Kenya field course is over. The days flew by really fast, so here I am again back in Chicago. It was an amazing experience and I am packed full of lovely memories and new friends!
During the last days of our stay, we were busy with our projects having no time to blog at all. Still I will write down some of my random memories in this last blog post, things that I wanted to blog but had no time to do it.
My project was about Acacia Tree Ants, a specie of ants that lives in Acacia Trees. The ants live in a symbiotic relationship with the tree – the tree provides them food and shelter (it creates them spherical like structures, called domiciles) and they provide protection to the tree. My partner in this project was Colin (he had the original idea to study those ants) so every day we went into the filed counting and studying ants. And please remember: Ants DO BITE and yes it hurts!
The Ol Pejeta
The Ol Pejeta was an arms dealers ranch with a big fancy house in the middle. Now it is a conservancy for animals and the house is being used as a Hotel. We went for an excursion there and it was full of animals. We saw Elephants, Giraffes, African Buffalos, Chimps and Baboons! Highlight of the day was seeing two Cheetahs and three White Rhinos! We also visited Baraka (which means “The blessed one” in Swahili), a blind Black Rhino and took some nice pictures and also fed him!
We went to Naynuki (the closest town near Mpala Research Center) to withdraw money and buy souvenirs! We went to the local market, where everything was completely crazy! The sellers were always trying to attract us to buy from them, saying stuff like: “You are my best customer today”, “I will make you the best prize, because I like you the most”, etc. The bargains were tough and amuzing! Some of us were really good at it, dropping the prices from 3.000 to 500 Shillingsor even less, while some others payed much more than they should! It was funny, because there were people that bought the same thing with a totally different price! Money was also not a problem in this market. You could pay with Euros, Dollars and some even accepted any foreign currency, while others wanted to trade with us stuff: Shoes, t-shirts, hats for anything you wanted in the shop. You could bargain anything in those shops!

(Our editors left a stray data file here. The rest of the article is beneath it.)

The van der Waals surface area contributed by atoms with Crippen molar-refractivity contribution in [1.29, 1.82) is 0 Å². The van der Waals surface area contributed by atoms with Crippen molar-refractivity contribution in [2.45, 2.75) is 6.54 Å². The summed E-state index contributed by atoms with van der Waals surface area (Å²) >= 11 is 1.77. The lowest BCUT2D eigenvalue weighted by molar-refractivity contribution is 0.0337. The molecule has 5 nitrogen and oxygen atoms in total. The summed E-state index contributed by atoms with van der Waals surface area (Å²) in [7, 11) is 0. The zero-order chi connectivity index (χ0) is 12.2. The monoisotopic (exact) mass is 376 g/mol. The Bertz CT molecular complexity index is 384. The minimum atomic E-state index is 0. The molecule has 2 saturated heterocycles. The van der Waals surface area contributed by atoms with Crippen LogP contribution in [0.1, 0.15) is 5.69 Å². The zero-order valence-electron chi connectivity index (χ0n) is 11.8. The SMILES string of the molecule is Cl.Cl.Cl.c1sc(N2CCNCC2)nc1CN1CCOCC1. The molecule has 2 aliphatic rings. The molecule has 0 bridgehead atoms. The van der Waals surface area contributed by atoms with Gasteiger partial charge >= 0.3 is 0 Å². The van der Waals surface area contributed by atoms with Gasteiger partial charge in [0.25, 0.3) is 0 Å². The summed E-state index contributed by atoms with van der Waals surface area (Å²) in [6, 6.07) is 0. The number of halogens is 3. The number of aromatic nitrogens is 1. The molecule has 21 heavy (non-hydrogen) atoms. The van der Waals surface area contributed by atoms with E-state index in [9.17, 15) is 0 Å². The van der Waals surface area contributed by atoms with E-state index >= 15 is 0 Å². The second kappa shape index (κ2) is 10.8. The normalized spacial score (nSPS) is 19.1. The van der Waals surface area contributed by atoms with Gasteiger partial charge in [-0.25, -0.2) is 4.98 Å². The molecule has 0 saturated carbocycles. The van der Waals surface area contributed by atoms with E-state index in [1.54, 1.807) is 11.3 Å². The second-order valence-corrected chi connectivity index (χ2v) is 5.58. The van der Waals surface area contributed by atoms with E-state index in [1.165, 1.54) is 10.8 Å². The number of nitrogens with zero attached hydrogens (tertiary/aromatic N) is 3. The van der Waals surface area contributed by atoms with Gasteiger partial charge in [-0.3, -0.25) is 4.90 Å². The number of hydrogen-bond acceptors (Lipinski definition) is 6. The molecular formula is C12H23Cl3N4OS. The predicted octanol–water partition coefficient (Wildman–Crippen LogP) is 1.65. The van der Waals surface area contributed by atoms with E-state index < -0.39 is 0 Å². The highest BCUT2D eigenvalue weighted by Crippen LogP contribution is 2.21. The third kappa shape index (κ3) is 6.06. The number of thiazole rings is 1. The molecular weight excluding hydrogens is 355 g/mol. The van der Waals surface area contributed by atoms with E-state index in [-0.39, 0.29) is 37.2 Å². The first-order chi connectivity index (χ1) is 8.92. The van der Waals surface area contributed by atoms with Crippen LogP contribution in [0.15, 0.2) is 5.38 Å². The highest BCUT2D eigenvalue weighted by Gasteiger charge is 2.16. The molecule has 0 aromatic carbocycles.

One day before leaving, Andrew wanted to go fishing at the river. Ann, Albert, Xingli, Khairi, Ian, Colin and me decided to join him. We went at the other camp site of the MRC, which consists of tents and is by the river. While Ann and Andrew fished, we light up a fire and enjoyed the nice weather and the sunset. Ann and Andrew joined us after a while, without any catch. It was fun though!
The last day
We still needed some data collecting for our project so we went into the field first thing in the morning. Cailtin, Andrew, Khairi, Habiba, Albert and Maria joined me and Colin, since their projects were over. We needed some help and they really helped us a lot. During our drive back, we stopped at every chance to watch elephants, zebras and giraffes for the last time!
In the afternoon we had a beer party at a rock were we could see the sunset. Dan drove us there and the view was amazing! We took lot’s of pictures and everyone was happy and smiling because the course went fine and the projects were finished on time. After the dinner we also had a group of traditional dancers of the local tribe. They singed and danced and it was pretty cool!
The staff at MRC is amazing. Always helpful and smiling, trying to solve every problem you have in any possible way.
I would like to personally thank:
The faculty: Tanya, Dan, Ian for their efforts to bring us to Kenya
Margaret – The Director
Mike – The Ranch Manager
Julius – The Head of Security
George – The IT Manager
Lawrence – Head of the kitchen
David – From the kitchen
Frank and Alex – Our roommates !
The other researchers that work there
All the stuff that works at MRC